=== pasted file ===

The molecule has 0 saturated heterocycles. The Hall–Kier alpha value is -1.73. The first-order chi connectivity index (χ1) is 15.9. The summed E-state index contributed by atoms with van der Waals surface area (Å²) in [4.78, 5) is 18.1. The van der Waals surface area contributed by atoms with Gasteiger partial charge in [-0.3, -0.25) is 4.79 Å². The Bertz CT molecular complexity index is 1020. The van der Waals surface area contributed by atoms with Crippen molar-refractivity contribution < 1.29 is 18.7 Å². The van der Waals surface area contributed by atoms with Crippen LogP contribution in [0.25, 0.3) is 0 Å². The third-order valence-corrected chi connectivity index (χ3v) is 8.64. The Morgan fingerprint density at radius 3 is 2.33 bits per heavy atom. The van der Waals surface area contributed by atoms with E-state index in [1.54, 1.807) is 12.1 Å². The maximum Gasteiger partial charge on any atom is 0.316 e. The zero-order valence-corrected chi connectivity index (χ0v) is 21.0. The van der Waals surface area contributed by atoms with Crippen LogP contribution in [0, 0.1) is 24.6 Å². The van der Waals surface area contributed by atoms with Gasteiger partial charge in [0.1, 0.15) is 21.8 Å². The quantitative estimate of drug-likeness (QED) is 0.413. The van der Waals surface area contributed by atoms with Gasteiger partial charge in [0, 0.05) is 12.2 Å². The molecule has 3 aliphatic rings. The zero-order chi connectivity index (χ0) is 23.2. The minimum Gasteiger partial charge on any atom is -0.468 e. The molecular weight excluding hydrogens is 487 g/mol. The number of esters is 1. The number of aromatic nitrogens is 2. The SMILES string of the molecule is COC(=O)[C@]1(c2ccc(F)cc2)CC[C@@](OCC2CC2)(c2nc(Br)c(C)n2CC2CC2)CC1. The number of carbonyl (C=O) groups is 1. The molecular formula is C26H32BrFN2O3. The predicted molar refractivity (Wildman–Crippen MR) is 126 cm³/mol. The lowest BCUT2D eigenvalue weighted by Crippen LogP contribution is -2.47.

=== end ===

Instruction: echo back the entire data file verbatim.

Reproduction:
The molecule has 0 saturated heterocycles. The Hall–Kier alpha value is -1.73. The first-order chi connectivity index (χ1) is 15.9. The summed E-state index contributed by atoms with van der Waals surface area (Å²) in [4.78, 5) is 18.1. The van der Waals surface area contributed by atoms with Gasteiger partial charge in [-0.3, -0.25) is 4.79 Å². The Bertz CT molecular complexity index is 1020. The van der Waals surface area contributed by atoms with Crippen molar-refractivity contribution < 1.29 is 18.7 Å². The van der Waals surface area contributed by atoms with Crippen LogP contribution in [0.25, 0.3) is 0 Å². The third-order valence-corrected chi connectivity index (χ3v) is 8.64. The Morgan fingerprint density at radius 3 is 2.33 bits per heavy atom. The van der Waals surface area contributed by atoms with E-state index in [1.54, 1.807) is 12.1 Å². The maximum Gasteiger partial charge on any atom is 0.316 e. The zero-order valence-corrected chi connectivity index (χ0v) is 21.0. The van der Waals surface area contributed by atoms with Crippen LogP contribution in [0, 0.1) is 24.6 Å². The van der Waals surface area contributed by atoms with Gasteiger partial charge in [0.1, 0.15) is 21.8 Å². The quantitative estimate of drug-likeness (QED) is 0.413. The van der Waals surface area contributed by atoms with Gasteiger partial charge in [0, 0.05) is 12.2 Å². The molecule has 3 aliphatic rings. The zero-order chi connectivity index (χ0) is 23.2. The minimum Gasteiger partial charge on any atom is -0.468 e. The molecular weight excluding hydrogens is 487 g/mol. The number of esters is 1. The number of aromatic nitrogens is 2. The SMILES string of the molecule is COC(=O)[C@]1(c2ccc(F)cc2)CC[C@@](OCC2CC2)(c2nc(Br)c(C)n2CC2CC2)CC1. The number of carbonyl (C=O) groups is 1. The molecular formula is C26H32BrFN2O3. The predicted molar refractivity (Wildman–Crippen MR) is 126 cm³/mol. The lowest BCUT2D eigenvalue weighted by Crippen LogP contribution is -2.47.